Rosa Orozco-Lopez, a member of the Williams Unified School District Board of Trustees, pleaded guilty last Wednesday to a series of misdemeanor charges in connection to lying about where she lived and voted when she ran for public office.
Orozco-Lopez, 62, of Yuba City, pleaded guilty to one count of voter fraud and two counts of fraudulent voting in a deal worked out with the Colusa County District Attorney’s Office to exclude serving time in jail.
Colusa County Superior Court Judge Jeffrey A. Thompson sentenced Orozco-Lopez to three years of formal probation and 100 hours of community service, along with fines and restitution.
Thompson also ordered Orozco-Lopez to immediately resign from the Williams Unified School District board and prohibited her from attending or participating in school board meetings while on probation.
Orozco-Lopez is also not to complete her community service obligation at any school in Colusa County or in any activity connected with the Williams Unified or Williams Unified Superintendent Edgar Lampkin, Thompson said.
In exchange for pleading guilty, District Attorney Matthew Beauchamp dropped a number of felony charges, including one count of voter fraud, two counts of fraudulent voting, two counts of perjury, and one count of filing false nomination papers.
Because the misdemeanor charges essentially carried the same punishment (up to three years in jail) as their felony counterparts, Beauchamp said the deal keeps basically the same sanctions in place, while saving Colusa County taxpayers thousands of dollars on a jury trial.
“We wanted her to take personal responsibility, and she did,” Beauchamp said.
California law only allows citizens to register to vote, cast a ballot, or hold office in the district in which they legally reside. Orozco-Lopez, with her lead attorney, Daniel Olmos, of Palo Alto, at her side, admitted to the fraud.
Orozco-Lopez’s arrest and conviction followed a three-year investigation brought to the District Attorney’s Office in May of 2015 by the Colusa County Grand Jury, after it was learned that Orozco-Lopez used her father’s address as her place of residence to serve on the school board while residing in the home she owns in Sutter County. The investigation was initiated in Orozco Lopez’s first term, before she was reelected in November 2016.
Orozco-Lopez was arrested on April 6, 2018, after 13 search warrants were served on her father’s home on Ninth Street, in Williams, and her own home in Yuba City, as well as on Orozco-Lopez’s social media accounts, bank and utility receipts, and cell phone records.
On April 19, following Orozco-Lopez’s arrest, Williams Unified launched its own ethics investigation.
The $27,000 taxpayer-funded report by Steven Hummel of Parodoyx Technology concluded that the investigation was a “witch hunt” and that Orozco-Lopez was allowed to have two residences, thereby Williams Unified absolved Orozco-Lopez of any wrongdoing.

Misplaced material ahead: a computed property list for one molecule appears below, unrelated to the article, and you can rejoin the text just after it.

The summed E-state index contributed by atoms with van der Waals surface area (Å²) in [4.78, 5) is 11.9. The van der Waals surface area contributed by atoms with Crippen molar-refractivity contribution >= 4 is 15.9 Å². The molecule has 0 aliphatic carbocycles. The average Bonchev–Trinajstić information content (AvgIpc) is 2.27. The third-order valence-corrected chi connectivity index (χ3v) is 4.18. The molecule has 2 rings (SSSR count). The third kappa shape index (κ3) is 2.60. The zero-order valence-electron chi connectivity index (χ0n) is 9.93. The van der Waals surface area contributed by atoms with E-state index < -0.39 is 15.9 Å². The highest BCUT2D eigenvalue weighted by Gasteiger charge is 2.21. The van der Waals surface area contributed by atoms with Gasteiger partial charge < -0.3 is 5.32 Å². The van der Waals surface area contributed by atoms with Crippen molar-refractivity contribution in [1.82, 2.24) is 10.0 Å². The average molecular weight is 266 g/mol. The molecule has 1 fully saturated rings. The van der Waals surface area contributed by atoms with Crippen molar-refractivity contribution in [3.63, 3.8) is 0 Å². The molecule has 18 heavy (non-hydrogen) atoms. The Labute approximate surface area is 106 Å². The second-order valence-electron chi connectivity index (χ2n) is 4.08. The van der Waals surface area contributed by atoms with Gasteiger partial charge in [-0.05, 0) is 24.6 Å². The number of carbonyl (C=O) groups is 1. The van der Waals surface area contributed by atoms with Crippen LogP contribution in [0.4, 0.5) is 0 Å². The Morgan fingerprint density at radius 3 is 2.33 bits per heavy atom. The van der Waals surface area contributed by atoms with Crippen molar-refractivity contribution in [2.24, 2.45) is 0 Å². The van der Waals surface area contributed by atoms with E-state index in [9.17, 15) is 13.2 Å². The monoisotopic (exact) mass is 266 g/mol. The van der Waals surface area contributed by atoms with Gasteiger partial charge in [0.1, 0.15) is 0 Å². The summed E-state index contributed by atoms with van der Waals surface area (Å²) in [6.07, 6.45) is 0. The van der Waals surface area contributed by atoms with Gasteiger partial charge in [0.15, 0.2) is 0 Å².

Public court records obtained by the Pioneer Review related to the DA’s investigation, however, indicated that the Williams home was not a second residence, but that it was owned and occupied by Orozco-Lopez’s family members. Tax and utility records indicate the home is in Orozco-Lopez’s father Genaro Orozco’s name.
According to public records, the room Gernaro Orozco initially claimed was his daughter’s, on the day the search was conducted, contained two small children’s beds. At the time, Genaro Orozco was a foster parent licensed out of Butte County. A separate investigation initiated by the state, as a result of the District Attorney’s office investigation, resulted in Orozco being cited for having foster children of opposite genders share the same room.
Following the search of the home, the Orozco family later claimed Orozco-Lopez actually lived in a separate residence behind the home, although the utility records of the cottage were in the name of Orozco’s brother, court records indicate.
Hummel, along with school district officials who supported the embattled school board member, claimed Orozco-Lopez’s prosecution was instigated by the teachers union, who were at odds with the administration at the time of her arrest, and by disenchanted former school board members who wanted to create vacancies on the board.
The DA’s Office said there was no evidence to support that claim.
Representatives from the union and former school board members also called Hummel’s commissioned report ludicrous because the investigation into Orozco-Lopez’s voter fraud predated the hiring of the current administration and the tensions at the school district. ■